The 24 Hours of LeMons has survived another year upon completion of the race at Sonoma Raceway earlier this month. That makes nine complete years since Jay Lamm’s terrible, terrible idea of $500 endurance-racing cars became a lasting legacy of horrible cars and questionable decision-making. We’ll have plenty of future time to evaluate Jay’s poor judgment more broadly, but for now let’s take a look at the highlights and lowlights from a fittingly chilly and damp Arse-Freeze-A-Palooza 2015 at Sonoma Raceway.
We’ll start with a few (dis)honorable mentions before talking about the trophy-toting teams, as this race featured a huge swath of high-caliber LeMons entries. Among our favorite cars is Two Many Wheels’ Mazda Miata. The “Molvo” began its racing life with Bernal Dads Racing as a stock NA-generation Miata stuffed inside a Volvo 245 wagon body. Two Many Wheels, a group of motorcycle racers, bought it and added an oversized box of Franzia before then forming the car’s currently ridiculous Hardcastle and McCormick Coyote fiberglass bodykit.
New for this race, though, was the Molvo’s 3.5-liter V6 from a Honda Odyssey, adapted for rear-wheel-drive use.
With more than 200 horsepower on tap, the manic little Miata led Class B early in the race before an exhaust leak knocked them out of contention. How does a 200-horsepower Miata end up in Class B, you ask? Because there’s a loophole for making a ridiculous fiberglass bodykit out of it, of course. Exploit it!
When the GMObiles team rolled into Arse-Freeze inspections with a 2007 Pontiac Solstice GXP, the LeMons Supreme Court was immediately suspicious. Their assertions of cheating were not in any way assuaged by the team’s complete lack of documentation.
Yes, the sports car had some body damage, but the team said they’d found it on Copart for $1,700. The original intention had been to drop the turbocharged, 260-horsepowerengine into a Datsun Z-car, but the team opted to run the Solstice anyway and just take their lumps.
For bringing a complete lack of documentation, the Supreme Court’s gavel thundered: LeMons judges assessed one penalty lap for every dollar General Motors’ bailout cost taxpayers. That meant that the Solstice started the weekend with -11,200,000,000 laps. They ended the weekend a couple thousand light-centuries behind the race winners.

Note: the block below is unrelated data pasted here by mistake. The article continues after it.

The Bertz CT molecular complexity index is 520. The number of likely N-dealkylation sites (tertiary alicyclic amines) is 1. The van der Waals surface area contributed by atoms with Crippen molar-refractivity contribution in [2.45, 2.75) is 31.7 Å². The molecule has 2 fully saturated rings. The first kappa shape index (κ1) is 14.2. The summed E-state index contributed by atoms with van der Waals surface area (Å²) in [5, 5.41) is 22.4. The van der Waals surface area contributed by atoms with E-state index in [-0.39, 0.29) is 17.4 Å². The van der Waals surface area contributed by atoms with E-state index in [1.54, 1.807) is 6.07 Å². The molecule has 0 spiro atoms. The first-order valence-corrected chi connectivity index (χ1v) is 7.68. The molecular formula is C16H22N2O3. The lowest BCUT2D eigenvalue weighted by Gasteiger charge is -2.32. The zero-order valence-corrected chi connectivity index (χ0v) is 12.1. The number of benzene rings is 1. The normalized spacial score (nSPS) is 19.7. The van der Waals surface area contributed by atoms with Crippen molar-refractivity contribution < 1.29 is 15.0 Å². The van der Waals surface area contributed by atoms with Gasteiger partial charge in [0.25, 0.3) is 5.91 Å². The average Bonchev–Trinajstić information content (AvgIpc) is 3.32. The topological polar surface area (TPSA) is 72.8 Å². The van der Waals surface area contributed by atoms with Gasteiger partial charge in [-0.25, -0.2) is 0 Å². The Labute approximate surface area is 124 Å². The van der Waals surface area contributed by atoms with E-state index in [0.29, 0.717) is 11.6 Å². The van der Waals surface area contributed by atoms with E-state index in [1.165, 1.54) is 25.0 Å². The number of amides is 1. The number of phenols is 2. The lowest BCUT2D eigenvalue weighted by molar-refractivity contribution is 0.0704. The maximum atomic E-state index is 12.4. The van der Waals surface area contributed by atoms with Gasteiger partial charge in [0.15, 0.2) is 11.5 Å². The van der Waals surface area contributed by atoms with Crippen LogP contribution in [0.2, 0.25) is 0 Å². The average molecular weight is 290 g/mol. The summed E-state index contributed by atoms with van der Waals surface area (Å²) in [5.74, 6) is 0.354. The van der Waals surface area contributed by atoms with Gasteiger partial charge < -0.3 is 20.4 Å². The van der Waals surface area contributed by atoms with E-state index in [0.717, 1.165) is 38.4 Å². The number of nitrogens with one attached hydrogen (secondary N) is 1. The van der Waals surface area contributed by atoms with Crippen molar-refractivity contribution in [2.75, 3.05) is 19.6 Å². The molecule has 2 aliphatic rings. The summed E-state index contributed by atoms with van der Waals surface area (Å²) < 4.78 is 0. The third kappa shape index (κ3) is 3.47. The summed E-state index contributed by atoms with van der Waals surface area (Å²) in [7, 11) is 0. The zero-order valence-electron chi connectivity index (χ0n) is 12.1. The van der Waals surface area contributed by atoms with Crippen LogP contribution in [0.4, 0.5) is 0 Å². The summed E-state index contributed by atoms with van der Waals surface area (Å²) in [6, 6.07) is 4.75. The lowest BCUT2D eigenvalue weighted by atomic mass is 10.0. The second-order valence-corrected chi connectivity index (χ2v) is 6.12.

The Loch Ness Monster-themed XJ sports an original Jag V12 while Pit Crew Revenge opted instead for a Small-Block Chevy under the hood. While both were slightly outpaced by the Missfits’ X-Type, neither of the big Jags was outclassed by the Contour-based Jag.
After more than five years’ absence, the “Gimp Pimp” Cadillac STS returned for another go in LeMons. Sporting hand controls for a wheelchair-piloting team member, the Gimp Pimp actually squeezed some solid lap times out of the Northstar V8 before it nuked crucial driveline components. We’re hoping they’ll be back sooner this time because LeMons isn’t just for idiots, it’s for all idiots.
Of course, no LeMons race is complete without a commemorative “Bribed” stencil to let the judges recall who paid a modicum of tribute to the series’ enablers and encouragers. To commemorate the ‘61 Ranchero on the entry list, Judge Phil (aka Murilee Martin) sketched out a fitting Bribechero stencil, shown here on the Lou Glutz Motorsports Ford Escort GT.
Judge Steve McDaniels made a second stencil, capturing New Hampshire presidential candidate Vermin Supreme and his campaign promise of a pony for every American once he resides on Pennsylvania Avenue.
As mentioned many times before, bribing the judges during BS Inspection doesn’t get one out of penalty laps and, for the sake of leveling the playing field for a change, most of the field’s former winners started with five penalty laps to create a handicap. Several of those teams still managed to drive deep into the Top 10, but it was instead The Faustest Team’s sufficiently evil BMW E30 that for once avoided crashing out of the lead. They took home their first-ever overall victory by a razor-thin margin.